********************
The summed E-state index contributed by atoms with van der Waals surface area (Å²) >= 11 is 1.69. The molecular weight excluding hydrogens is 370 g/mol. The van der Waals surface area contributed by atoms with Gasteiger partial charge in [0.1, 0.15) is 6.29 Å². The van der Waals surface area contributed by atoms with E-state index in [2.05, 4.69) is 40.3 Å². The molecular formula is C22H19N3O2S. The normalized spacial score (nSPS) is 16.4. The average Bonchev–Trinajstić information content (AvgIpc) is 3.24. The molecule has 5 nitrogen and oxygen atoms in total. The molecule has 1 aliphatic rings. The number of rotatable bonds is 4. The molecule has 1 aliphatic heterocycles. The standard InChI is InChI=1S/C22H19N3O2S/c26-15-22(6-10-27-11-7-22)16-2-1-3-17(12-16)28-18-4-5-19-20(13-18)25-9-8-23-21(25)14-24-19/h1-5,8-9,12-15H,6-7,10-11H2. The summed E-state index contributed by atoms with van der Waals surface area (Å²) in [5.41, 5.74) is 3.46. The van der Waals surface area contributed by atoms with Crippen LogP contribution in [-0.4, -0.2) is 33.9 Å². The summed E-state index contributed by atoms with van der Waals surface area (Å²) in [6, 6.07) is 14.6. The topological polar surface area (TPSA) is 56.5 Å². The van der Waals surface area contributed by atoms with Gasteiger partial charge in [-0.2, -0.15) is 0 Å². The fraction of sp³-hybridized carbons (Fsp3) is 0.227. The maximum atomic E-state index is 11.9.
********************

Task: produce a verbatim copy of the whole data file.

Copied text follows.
The summed E-state index contributed by atoms with van der Waals surface area (Å²) >= 11 is 1.69. The molecular weight excluding hydrogens is 370 g/mol. The van der Waals surface area contributed by atoms with Gasteiger partial charge in [0.1, 0.15) is 6.29 Å². The van der Waals surface area contributed by atoms with E-state index in [2.05, 4.69) is 40.3 Å². The molecular formula is C22H19N3O2S. The normalized spacial score (nSPS) is 16.4. The average Bonchev–Trinajstić information content (AvgIpc) is 3.24. The molecule has 5 nitrogen and oxygen atoms in total. The molecule has 1 aliphatic rings. The number of rotatable bonds is 4. The molecule has 1 aliphatic heterocycles. The standard InChI is InChI=1S/C22H19N3O2S/c26-15-22(6-10-27-11-7-22)16-2-1-3-17(12-16)28-18-4-5-19-20(13-18)25-9-8-23-21(25)14-24-19/h1-5,8-9,12-15H,6-7,10-11H2. The summed E-state index contributed by atoms with van der Waals surface area (Å²) in [5.41, 5.74) is 3.46. The van der Waals surface area contributed by atoms with Crippen LogP contribution in [-0.4, -0.2) is 33.9 Å². The summed E-state index contributed by atoms with van der Waals surface area (Å²) in [6, 6.07) is 14.6. The topological polar surface area (TPSA) is 56.5 Å². The van der Waals surface area contributed by atoms with Gasteiger partial charge in [-0.2, -0.15) is 0 Å². The fraction of sp³-hybridized carbons (Fsp3) is 0.227. The maximum atomic E-state index is 11.9.